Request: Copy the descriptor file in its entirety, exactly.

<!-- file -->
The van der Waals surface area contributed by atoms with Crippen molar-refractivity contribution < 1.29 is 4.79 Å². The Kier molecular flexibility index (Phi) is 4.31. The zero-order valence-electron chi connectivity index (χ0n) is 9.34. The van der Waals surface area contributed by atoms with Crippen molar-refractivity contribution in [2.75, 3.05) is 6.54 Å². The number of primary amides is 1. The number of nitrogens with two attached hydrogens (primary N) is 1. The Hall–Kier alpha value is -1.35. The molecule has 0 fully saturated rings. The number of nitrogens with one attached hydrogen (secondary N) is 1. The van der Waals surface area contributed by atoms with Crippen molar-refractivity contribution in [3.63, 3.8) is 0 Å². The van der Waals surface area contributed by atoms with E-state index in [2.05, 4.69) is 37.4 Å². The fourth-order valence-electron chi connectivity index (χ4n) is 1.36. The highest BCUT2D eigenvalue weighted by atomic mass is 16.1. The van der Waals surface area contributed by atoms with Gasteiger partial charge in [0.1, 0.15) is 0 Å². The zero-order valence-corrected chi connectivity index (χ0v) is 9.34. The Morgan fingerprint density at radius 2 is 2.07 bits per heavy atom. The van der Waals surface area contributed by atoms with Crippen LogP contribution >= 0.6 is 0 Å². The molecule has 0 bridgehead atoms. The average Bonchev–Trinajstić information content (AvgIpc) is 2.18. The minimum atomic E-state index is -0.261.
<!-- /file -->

The van der Waals surface area contributed by atoms with Crippen molar-refractivity contribution < 1.29 is 4.79 Å². The Kier molecular flexibility index (Phi) is 4.31. The zero-order valence-electron chi connectivity index (χ0n) is 9.34. The van der Waals surface area contributed by atoms with Crippen molar-refractivity contribution in [2.75, 3.05) is 6.54 Å². The number of primary amides is 1. The number of nitrogens with two attached hydrogens (primary N) is 1. The Hall–Kier alpha value is -1.35. The molecule has 0 fully saturated rings. The number of nitrogens with one attached hydrogen (secondary N) is 1. The van der Waals surface area contributed by atoms with Crippen molar-refractivity contribution in [3.63, 3.8) is 0 Å². The van der Waals surface area contributed by atoms with E-state index in [2.05, 4.69) is 37.4 Å². The fourth-order valence-electron chi connectivity index (χ4n) is 1.36. The highest BCUT2D eigenvalue weighted by atomic mass is 16.1. The van der Waals surface area contributed by atoms with Gasteiger partial charge in [0.1, 0.15) is 0 Å². The zero-order valence-corrected chi connectivity index (χ0v) is 9.34. The Morgan fingerprint density at radius 2 is 2.07 bits per heavy atom. The van der Waals surface area contributed by atoms with Crippen LogP contribution >= 0.6 is 0 Å². The molecule has 0 bridgehead atoms. The average Bonchev–Trinajstić information content (AvgIpc) is 2.18. The minimum atomic E-state index is -0.261.